Tips to Socialize Your Adopted Adult Dog

Did you recently introduce a new dog to your family as a result of coronavirus? Don’t be fooled by the adage that you can’t teach an old dog new tricks. While adult dogs might learn at a slower rate than puppies and younger dogs, they still have the ability to be taught new skills. The key to success is repetition and consistency as they adapt to new situations and environments. With each new experience, be sure to create a calm, loving environment with lots of positive reinforcement and you will have a happy, confident and well-balanced dog in no time.

Start socializing your adult dog with these tips:


Daily walks are great opportunities to expose your dog to new sights, sounds, smells, humans and other animals. It gives you a chance to practice proper behavior with your dog since you’re likely to encounter more social situations during your walk.

If your dog barks or responds in a disruptive or undesirable manner, refrain from scolding or tugging on their leash as it will increase their excitement and create a negative experience for them. Instead, simply walk in another direction and remove them from the situation so they can calm down.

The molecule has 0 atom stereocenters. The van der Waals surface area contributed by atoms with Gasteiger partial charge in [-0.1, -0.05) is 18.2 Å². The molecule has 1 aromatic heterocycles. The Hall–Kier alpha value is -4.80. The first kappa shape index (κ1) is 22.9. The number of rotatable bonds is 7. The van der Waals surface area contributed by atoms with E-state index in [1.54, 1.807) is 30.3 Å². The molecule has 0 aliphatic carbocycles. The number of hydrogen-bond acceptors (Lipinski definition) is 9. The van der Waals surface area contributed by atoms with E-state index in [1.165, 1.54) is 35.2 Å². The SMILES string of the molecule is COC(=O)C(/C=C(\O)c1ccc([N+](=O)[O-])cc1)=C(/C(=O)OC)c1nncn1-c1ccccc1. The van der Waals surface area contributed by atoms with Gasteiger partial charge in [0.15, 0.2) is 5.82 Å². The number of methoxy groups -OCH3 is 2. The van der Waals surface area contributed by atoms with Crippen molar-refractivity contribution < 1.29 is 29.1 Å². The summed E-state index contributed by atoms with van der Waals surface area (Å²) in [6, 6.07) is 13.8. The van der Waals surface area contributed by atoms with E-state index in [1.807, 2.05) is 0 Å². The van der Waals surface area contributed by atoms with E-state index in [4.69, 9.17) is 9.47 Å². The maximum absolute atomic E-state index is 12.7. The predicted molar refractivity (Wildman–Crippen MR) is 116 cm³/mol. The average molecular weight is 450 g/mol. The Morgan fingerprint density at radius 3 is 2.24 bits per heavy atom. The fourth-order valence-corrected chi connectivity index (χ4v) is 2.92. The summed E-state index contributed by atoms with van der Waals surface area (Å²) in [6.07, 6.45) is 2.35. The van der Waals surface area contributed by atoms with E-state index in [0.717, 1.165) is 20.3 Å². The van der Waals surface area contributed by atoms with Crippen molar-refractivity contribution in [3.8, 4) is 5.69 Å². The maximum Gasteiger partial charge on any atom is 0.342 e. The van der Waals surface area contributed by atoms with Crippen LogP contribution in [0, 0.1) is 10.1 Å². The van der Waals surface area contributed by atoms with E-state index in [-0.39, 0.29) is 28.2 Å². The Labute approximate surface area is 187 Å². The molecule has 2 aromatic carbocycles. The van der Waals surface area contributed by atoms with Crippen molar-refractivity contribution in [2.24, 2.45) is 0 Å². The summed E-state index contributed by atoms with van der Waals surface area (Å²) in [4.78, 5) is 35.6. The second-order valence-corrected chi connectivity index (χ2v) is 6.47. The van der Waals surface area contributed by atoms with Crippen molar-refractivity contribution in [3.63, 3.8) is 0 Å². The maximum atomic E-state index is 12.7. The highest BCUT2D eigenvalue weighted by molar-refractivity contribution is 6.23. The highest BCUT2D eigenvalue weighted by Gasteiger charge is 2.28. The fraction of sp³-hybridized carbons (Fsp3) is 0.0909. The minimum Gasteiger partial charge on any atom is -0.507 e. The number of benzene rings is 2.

This can be done even while social distancing. Invite one or two family member or friends over and host them in an open space where your dog can feel comfortable, such as your backyard. Make sure your friends do not approach, crowd or overwhelm your dog. You want your dog to make the first move and approach your guests when they are ready. If your dog does not wander over to investigate, your guests can toss a treat from time to time to show your dog they come in peace. Keep the environment very positive and laid-back to keep your dog relaxed and help them associate new people with good experiences.


It is important to keep in mind that dogs sense your emotions and if you seem stressed out or nervous about an experience, so will your furry friend, too. Through body language and tone, you should remain calm and confident. Don’t play into your dog’s fearful or nervous reactions. If you comfort them when they are frightened, you will teach them that there is a reason to be fearful. Your dog feeds off your reactions and attitude, so be calm, collected and act as though the situation is not a big deal.


If your dog is not responding well to your methods, contact a professional trainer or consider taking them to a dog daycare setting like Dogtopia. Our certified Canine Coaches have experience with all breeds and temperaments and can expertly read a dog’s body language and help you determine if daycare would be helpful in socializing your adult dog. Find a location near you.